Living With Ankylosing Spondylitis Through the Years: Elizabeth’s Story
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Excruciating lower back pain sometimes reduced kindergarten child care worker Elizabeth Burns to lying on the kitchen floor in tears. As a new teacher in her early 20s, Burns blamed long days and the burden of child care for her back pain. Her family doctor told her the pain was probably due to scoliosis in her upper spine. And despite visiting numerous back specialists, Burns didn’t receive an accurate diagnosis of ankylosing spondylitis (AS) until she was 40.
Ankylosing spondylitis is a type of arthritis that affects the spine, causing pain and eventually limiting movement. A delay of years between symptoms and diagnosis is not unusual, according to research published in the July/August 2012 issue of the journal Clinical and Experimental Rheumatology. Symptoms of AS typically appear anywhere between a person’s teen years and early 30s. But as more research goes into understanding the genetics, symptoms, and treatment of ankylosing spondylitis, the delay between symptom onset and diagnosis for people with the condition becomes less.
Without a diagnosis, Burns says she and her doctors were operating in the dark. Doctors prescribed a small pharmacy’s worth of pain medications and muscle relaxers. “If you took all the medications I was given, you wouldn’t be able to function in a kindergarten classroom,” she says. She had to pick and choose her daily strategies, and many days she accepted a degree of pain so she could work as well as be a mother to her three young daughters. She also found that her lower back pain — a hallmark symptom of ankylosing spondylitis — sometimes went away for a period of months before returning.
Finding What Works for Her Ankylosing Spondylitis
Instead of prescription medications, Burns now manages her ankylosing spondylitis with the occasional over-the-counter pain medication and a no-starch diet that reduced her symptoms significantly. She stopped eating legumes, rice, potatoes, starchy vegetables, bread, pasta, and any product containing starch. She says she moves as freely as she once did in her early 20s.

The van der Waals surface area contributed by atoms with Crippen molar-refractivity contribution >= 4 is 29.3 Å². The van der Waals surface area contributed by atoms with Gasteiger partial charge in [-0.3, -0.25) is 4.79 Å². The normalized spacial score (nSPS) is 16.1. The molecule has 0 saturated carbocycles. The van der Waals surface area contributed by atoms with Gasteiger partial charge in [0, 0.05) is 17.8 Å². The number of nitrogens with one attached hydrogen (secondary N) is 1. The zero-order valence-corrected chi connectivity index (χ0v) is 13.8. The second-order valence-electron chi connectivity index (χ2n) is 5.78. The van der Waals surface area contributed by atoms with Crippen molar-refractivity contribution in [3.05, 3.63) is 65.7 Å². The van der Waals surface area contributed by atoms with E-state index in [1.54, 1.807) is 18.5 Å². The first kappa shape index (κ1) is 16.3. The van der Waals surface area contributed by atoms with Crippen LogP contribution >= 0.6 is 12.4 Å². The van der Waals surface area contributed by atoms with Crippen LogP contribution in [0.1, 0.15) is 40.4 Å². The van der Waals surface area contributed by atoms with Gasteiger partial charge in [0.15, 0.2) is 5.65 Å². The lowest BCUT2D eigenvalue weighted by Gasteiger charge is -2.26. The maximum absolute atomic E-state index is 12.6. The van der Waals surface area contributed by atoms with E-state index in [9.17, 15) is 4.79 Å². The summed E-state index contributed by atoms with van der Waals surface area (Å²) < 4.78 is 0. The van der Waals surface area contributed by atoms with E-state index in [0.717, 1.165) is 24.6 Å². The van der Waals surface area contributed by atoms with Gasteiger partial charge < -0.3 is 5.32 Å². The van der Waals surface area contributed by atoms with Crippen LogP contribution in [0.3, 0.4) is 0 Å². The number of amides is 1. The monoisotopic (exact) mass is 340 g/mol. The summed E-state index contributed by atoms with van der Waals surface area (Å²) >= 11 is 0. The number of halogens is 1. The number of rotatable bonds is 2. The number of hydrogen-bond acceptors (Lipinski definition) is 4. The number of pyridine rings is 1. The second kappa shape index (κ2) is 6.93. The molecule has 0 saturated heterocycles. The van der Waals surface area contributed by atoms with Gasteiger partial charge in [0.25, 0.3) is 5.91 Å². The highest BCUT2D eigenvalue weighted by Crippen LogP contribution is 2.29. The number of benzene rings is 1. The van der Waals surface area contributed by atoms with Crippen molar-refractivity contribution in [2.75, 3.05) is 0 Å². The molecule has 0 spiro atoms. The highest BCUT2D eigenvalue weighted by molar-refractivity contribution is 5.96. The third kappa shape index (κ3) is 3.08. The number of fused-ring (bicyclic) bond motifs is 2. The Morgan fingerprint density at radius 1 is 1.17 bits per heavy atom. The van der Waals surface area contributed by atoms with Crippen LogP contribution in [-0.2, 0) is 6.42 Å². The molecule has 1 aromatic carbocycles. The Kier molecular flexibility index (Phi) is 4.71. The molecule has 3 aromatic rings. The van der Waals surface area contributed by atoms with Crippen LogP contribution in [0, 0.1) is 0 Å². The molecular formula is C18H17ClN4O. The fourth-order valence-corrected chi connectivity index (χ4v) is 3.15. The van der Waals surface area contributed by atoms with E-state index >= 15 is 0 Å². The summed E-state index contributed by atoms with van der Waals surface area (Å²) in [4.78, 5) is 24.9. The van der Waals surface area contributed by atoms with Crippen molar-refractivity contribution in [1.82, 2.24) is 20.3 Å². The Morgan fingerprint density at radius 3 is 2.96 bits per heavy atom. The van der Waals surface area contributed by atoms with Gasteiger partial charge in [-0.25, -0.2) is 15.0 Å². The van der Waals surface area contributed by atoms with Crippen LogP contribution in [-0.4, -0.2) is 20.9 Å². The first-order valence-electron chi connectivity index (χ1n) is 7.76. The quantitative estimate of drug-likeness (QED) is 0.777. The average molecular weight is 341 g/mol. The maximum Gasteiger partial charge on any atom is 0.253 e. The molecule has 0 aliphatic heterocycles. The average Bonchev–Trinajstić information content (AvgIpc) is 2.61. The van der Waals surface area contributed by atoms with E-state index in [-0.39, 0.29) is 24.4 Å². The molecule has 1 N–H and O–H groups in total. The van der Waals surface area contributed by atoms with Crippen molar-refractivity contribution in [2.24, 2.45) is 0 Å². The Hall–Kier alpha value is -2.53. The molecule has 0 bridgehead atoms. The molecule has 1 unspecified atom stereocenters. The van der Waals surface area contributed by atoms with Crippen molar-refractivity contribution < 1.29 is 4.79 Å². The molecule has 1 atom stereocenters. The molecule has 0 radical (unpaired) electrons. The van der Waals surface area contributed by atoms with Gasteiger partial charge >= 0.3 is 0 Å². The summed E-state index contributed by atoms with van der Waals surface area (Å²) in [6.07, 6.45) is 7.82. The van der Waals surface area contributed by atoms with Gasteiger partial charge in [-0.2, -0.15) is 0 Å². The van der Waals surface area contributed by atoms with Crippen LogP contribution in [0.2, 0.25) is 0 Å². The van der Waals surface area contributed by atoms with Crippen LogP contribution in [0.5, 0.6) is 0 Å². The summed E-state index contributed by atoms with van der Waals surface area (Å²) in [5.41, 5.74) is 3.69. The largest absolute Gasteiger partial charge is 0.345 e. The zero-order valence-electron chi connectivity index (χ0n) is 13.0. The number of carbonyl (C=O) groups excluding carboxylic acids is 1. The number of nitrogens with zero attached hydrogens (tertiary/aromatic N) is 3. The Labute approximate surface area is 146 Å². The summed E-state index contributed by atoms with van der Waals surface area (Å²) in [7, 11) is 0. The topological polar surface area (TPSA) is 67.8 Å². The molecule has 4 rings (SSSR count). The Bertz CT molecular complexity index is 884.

Burns says her inspiration to take control of the condition through her diet came from one of her daughters, who is in her early 20s and likely also has AS. Her daughter had good results after cutting out gluten, dairy, and soy out of her diet. “For the last six years on this diet, I’ve been stunned that there’s no pain, which is just absolutely mind boggling. It’s a huge relief,” she says. But it’s been quite a journey.
Searching for a Diagnosis
When Burns was in her 30s, she saw her family doctor, chiropractors, and even a rheumatologist who didn’t diagnose the condition correctly. All the while, the pain would arrive and make her miserable, only to disappear again. “It’s a strange way of living, periods of complete remission,” she says. “I think people with ankylosing spondylitis live with an illusion that it’s getting better, until it progresses. There’s always that hint of hope.”
By the time she reached 40, she had severe pain in both feet, shortness of breath when she was excited, and pain in her chest that felt like a heart attack. The chest pain required three hospitalizations, but each time she learned her heart was fine.
After nearly two decades of these symptoms, Burns felt like a medical mystery. She’d been to multiple doctors, tried numerous medications, and got no answers. Finally, she started challenging her doctors. “I told them there’s no way it could be different diseases causing all these symptoms, and asked what would be their best guess,” she says.
She went through another intensive diagnostic process, with X-rays from top to bottom, and finally learned that she had ankylosing spondylitis, a condition that not only caused her worsening back and foot pain, but had made her chest cavity rigid enough to cause both asthma-like and heart attack-type symptoms. She also found out that she could get more effective treatment now that she had a confirmed diagnosis of AS.
Over the years, Burns began to meet other people with ankylosing spondylitis and was able to share ideas about treatment and living more comfortably with the condition. “What I’ve learned is to talk and keep talking, until you get answers. Let’s keep this dialogue open, let’s keep sharing what we know,” she says.
Video: IN MY BONES - Living with Ankylosing Spondylitis
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